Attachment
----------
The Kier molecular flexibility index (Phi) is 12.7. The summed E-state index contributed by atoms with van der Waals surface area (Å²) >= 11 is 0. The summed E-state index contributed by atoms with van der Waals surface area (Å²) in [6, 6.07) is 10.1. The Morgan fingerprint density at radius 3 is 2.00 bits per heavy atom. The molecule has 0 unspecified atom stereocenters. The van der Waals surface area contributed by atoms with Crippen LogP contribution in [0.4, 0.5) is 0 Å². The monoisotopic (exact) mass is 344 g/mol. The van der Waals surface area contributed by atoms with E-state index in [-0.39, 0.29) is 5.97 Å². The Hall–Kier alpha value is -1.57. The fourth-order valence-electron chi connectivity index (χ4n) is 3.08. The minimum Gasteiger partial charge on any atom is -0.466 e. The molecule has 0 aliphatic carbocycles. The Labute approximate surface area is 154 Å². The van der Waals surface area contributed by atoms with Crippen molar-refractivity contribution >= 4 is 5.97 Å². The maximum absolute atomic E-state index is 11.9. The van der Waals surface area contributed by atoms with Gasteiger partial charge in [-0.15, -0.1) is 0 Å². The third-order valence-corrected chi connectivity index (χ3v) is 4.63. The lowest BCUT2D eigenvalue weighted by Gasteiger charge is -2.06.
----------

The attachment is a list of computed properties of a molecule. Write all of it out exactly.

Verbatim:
The Kier molecular flexibility index (Phi) is 12.7. The summed E-state index contributed by atoms with van der Waals surface area (Å²) >= 11 is 0. The summed E-state index contributed by atoms with van der Waals surface area (Å²) in [6, 6.07) is 10.1. The Morgan fingerprint density at radius 3 is 2.00 bits per heavy atom. The molecule has 0 unspecified atom stereocenters. The van der Waals surface area contributed by atoms with Crippen LogP contribution in [0.4, 0.5) is 0 Å². The monoisotopic (exact) mass is 344 g/mol. The van der Waals surface area contributed by atoms with E-state index in [-0.39, 0.29) is 5.97 Å². The Hall–Kier alpha value is -1.57. The fourth-order valence-electron chi connectivity index (χ4n) is 3.08. The minimum Gasteiger partial charge on any atom is -0.466 e. The molecule has 0 aliphatic carbocycles. The Labute approximate surface area is 154 Å². The van der Waals surface area contributed by atoms with Crippen molar-refractivity contribution >= 4 is 5.97 Å². The maximum absolute atomic E-state index is 11.9. The van der Waals surface area contributed by atoms with Gasteiger partial charge in [-0.15, -0.1) is 0 Å². The third-order valence-corrected chi connectivity index (χ3v) is 4.63. The lowest BCUT2D eigenvalue weighted by Gasteiger charge is -2.06.